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MU conducted evaluation of research and PhD programmes

Masaryk University has performed a comprehensive internal evaluation of its research and PhD programmes in order to ensure the highest quality of studies. The evaluation was based on an informed peer review system, which will also become a pillar of MU self-evaluation in the future.

The evaluation took place at the level of individual organisational units (institutes, departments and research teams) and involved almost a hundred renowned international experts from many different disciplines, who visited Brno in 2022 to meet with scientists, doctoral students and their supervisors. This resulted in recommendations on how to further improve research and doctoral study programmes at Masaryk University.

The first-ever university-wide evaluation of the quality of research and doctoral studies was carried out at Masaryk University. An assessment of this scale was motivated by the lack of a unified mechanism providing direct independent feedback and strategic support to organisational units below the level of faculties. So far, only some university subunits and departments have carried out their own peer review evaluations conducted by respected international or Czech experts in the field.

“This is a significant step forward for Masaryk University because the quality of education and research is one of our key priorities. This evaluation is a conceptual and comprehensive solution that should move the entire university forward. It underlines our responsible approach to research assessment that is enshrined in the Agreement on Reforming Research Assessment, which we signed last year,” said Šárka Pospíšilová, MU Vice-Rector for Research and Doctoral Studies.

Three pillars of research and doctoral quality evaluation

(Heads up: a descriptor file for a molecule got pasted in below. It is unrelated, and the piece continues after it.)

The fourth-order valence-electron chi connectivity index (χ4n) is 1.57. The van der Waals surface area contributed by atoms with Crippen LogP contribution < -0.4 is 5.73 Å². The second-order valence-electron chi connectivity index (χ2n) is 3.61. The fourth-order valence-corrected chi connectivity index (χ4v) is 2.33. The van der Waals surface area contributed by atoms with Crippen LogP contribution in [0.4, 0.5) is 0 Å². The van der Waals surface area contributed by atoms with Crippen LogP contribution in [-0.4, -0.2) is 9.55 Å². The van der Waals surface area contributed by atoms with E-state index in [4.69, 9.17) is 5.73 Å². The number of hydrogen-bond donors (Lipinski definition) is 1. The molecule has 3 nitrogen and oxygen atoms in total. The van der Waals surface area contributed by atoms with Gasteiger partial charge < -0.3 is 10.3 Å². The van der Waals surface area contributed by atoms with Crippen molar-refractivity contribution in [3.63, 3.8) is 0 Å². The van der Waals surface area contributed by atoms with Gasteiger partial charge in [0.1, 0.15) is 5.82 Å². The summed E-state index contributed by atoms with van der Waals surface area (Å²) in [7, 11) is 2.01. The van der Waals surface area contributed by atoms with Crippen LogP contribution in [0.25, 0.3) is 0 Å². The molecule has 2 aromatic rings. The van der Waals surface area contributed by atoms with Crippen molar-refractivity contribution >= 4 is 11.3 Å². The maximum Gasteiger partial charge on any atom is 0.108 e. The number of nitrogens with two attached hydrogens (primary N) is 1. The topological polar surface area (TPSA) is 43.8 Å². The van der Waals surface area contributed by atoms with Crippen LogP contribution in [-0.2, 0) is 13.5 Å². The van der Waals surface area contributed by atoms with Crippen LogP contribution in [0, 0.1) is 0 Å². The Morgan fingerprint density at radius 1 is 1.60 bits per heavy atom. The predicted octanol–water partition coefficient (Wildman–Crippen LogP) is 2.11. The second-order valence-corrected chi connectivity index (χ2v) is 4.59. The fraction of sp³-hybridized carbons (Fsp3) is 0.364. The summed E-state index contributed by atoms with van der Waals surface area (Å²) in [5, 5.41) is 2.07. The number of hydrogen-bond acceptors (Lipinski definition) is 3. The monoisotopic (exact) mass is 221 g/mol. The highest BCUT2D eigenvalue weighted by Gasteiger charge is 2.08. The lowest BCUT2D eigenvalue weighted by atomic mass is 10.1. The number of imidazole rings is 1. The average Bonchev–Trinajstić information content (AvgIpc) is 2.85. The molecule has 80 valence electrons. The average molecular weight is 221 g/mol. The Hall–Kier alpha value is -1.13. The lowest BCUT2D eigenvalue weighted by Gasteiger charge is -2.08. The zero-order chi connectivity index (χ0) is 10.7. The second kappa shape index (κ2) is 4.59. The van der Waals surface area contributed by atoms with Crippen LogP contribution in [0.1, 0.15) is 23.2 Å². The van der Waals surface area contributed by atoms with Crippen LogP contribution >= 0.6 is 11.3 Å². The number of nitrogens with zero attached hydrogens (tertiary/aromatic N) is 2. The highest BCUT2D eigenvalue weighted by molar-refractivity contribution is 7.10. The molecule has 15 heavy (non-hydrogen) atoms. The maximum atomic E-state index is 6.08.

The assessment system’s first activity at Masaryk University consists of the annual evaluation interviews between the faculties and the university management. The second annual activity involves the specifications of performance indicators used to allocate national research funding within the university budget. The indicators reflect desirable trends with regard to publishing scientific results and securing prestigious, mostly international grants. The last and most recent activity is the Internal Evaluation of Research and Doctoral Studies which first took place last year and will be conducted on a five-year basis, without being directly linked to funding.

“The decoupling of the evaluation results from funding is purposeful. We want to look the truth in the eye and find out how we are really doing, without having to worry that a negative result would immediately impact our budget. This has allowed us to select respected and strict evaluators and avoid tactical sugar-coating when writing the self-evaluation reports. We believe that unvarnished and accurate feedback will help us improve our individual departments and doctoral studies as a whole,” explains Stanislav Balík, Dean of the MU Faculty of Social Studies.